Practicing Affirmation: God-centred praise of those who are not God
I decided to check this book out after reading David Murray’s commendation of it in his The Happy Christian. He writes ‘I’m amazed that this book has not had much wider acclaim’. Having read it, I can understand both Murray’s enthusiasm but also why the book has failed to have the impact it could have.
A toxic build-up of negativity and widespread lack of praise for others are certainly issues needing addressed. As John Piper notes in the foreward: ‘When our mouths are empty of praise for others, it is probably because our hearts are full of love for self’. As C. S. Lewis once observed, cranks, misfits and malcontents praise least.
Any call for us to affirm others more will lead to objections – doesn’t that lead to pride? How can we affirm non-Christians? Crabtree is aware these will come and helpfully reminds us where the focus should be. ‘God-centred affirmations’, he says ‘point to the echoes, shadows and reality of a righteousness not intrinsic to the person being affirmed’. Yet the constant defensiveness rather spoils the book, and Crabtree includes a chapter which deals with all kinds of whacky objections, such as ‘Should I affirm Satan?’. If the defensiveness had been left to the first chapter it would have made for a more profitable book for those who are already on board with his premise. Furthermore, in attempting to see God’s grace in those who aren’t Christians, he also seems to grant atheists a neutrality when it comes to God, telling them: ‘I’m inclined to think that you are interested in following the evidence wherever it goes, embracing reality, whatever it may be.’ It’s also doubtful whether Ananias can be claimed as an example of giving someone (in this case, Paul) the benefit of the doubt, rather than simply obeying God.
Yet those who persevere will find useful encouragements and practical examples when it comes to a subject which isn’t just an optional extra for Christians – after all, our prayers can be hindered for a lack of it (1 Peter 3:7). Crabtree also helpfully discusses how we should receive affirmation. To follow Corrie ten Boom’s example – take the bunch of roses, savour their scent for a moment and then hand them up to the rightful recipient. Chapter 7 contains helpful practical suggestions for identifying and commending Christlike qualities in someone. These aren’t restricted to the obvious and include things like diligence, initiative and dependability. As these qualities were fleshed out, people who quietly exemplify them (probably receiving little if any affirmation) sprang to mind.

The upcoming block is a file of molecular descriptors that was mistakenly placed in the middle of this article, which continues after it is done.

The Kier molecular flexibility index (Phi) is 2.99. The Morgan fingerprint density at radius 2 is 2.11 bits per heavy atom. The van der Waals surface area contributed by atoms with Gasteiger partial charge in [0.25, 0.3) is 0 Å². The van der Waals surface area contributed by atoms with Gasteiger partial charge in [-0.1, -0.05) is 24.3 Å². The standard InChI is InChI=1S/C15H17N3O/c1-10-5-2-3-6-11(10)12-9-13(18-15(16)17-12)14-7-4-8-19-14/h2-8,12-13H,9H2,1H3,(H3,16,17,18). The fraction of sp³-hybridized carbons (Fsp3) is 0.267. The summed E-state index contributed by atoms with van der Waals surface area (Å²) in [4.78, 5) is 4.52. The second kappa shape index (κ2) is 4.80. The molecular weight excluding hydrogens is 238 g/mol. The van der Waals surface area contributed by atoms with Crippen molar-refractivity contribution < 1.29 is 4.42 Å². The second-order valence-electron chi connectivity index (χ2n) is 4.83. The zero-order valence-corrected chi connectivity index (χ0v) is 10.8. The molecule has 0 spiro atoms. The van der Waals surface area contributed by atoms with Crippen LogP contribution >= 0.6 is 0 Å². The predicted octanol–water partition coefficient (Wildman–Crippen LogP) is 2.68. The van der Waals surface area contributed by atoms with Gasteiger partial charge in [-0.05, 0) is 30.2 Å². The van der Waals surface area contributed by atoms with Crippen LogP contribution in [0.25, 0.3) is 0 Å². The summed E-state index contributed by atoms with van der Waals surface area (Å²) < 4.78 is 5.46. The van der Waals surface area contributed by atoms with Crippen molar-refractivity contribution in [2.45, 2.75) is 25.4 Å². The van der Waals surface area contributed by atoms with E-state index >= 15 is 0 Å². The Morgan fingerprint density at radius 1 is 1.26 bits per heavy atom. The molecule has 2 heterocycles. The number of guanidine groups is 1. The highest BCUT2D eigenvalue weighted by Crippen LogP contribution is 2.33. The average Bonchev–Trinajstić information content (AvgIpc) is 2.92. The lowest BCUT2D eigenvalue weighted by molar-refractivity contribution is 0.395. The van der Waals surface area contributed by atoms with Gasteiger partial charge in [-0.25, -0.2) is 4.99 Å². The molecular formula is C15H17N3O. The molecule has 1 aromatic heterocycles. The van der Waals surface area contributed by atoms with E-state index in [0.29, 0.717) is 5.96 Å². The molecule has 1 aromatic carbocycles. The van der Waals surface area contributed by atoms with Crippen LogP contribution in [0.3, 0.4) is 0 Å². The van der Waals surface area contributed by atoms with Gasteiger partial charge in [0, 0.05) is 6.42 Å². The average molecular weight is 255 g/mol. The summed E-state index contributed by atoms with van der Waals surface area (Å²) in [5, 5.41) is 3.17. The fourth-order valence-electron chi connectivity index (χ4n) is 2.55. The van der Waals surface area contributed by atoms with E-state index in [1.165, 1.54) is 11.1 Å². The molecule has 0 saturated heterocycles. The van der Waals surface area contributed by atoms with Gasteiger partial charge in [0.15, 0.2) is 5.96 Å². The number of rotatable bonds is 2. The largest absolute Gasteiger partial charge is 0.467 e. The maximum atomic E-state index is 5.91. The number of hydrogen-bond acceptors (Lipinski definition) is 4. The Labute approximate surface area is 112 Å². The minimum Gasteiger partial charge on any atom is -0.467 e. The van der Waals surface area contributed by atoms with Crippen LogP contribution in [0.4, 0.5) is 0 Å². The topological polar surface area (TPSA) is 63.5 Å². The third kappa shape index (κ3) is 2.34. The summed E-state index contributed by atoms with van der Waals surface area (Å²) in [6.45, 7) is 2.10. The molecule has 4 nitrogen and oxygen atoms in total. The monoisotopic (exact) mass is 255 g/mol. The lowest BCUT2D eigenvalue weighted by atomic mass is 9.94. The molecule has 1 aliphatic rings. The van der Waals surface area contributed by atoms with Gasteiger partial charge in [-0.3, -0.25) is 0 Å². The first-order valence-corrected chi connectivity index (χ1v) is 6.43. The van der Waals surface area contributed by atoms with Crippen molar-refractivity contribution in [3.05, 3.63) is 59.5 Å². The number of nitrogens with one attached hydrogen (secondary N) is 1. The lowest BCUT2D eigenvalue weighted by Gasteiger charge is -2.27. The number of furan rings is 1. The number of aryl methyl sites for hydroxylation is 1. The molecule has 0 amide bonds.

And yet, even allowing that the book is written by an American, there are copious amounts of cheese that need to be spooned out in order to enjoy the meal. It’s there throughout the book, but some of the worst examples are in his list of 100 practical suggestions for those struggling with affirmation, including literally applauding someone and singing ‘Happy Birthday dependable Debbie’.
The book was also a struggle to read due to a poorly formatted kindle edition. Full stops and commas often don’t have spaces after them, and there are line breaks in the middle of paragraphs where the print book goes onto a new page. And whatever format you read it in, there are a number of typos eg ‘is they believe’ (p. 21) and one of America’s best known film-directors is referred to as George ‘Lukas’.
Despite its flaws however, there remains much in this book to affirm.
Thanks to Crossway for a complimentary copy of this book through their Beyond the Page review programme.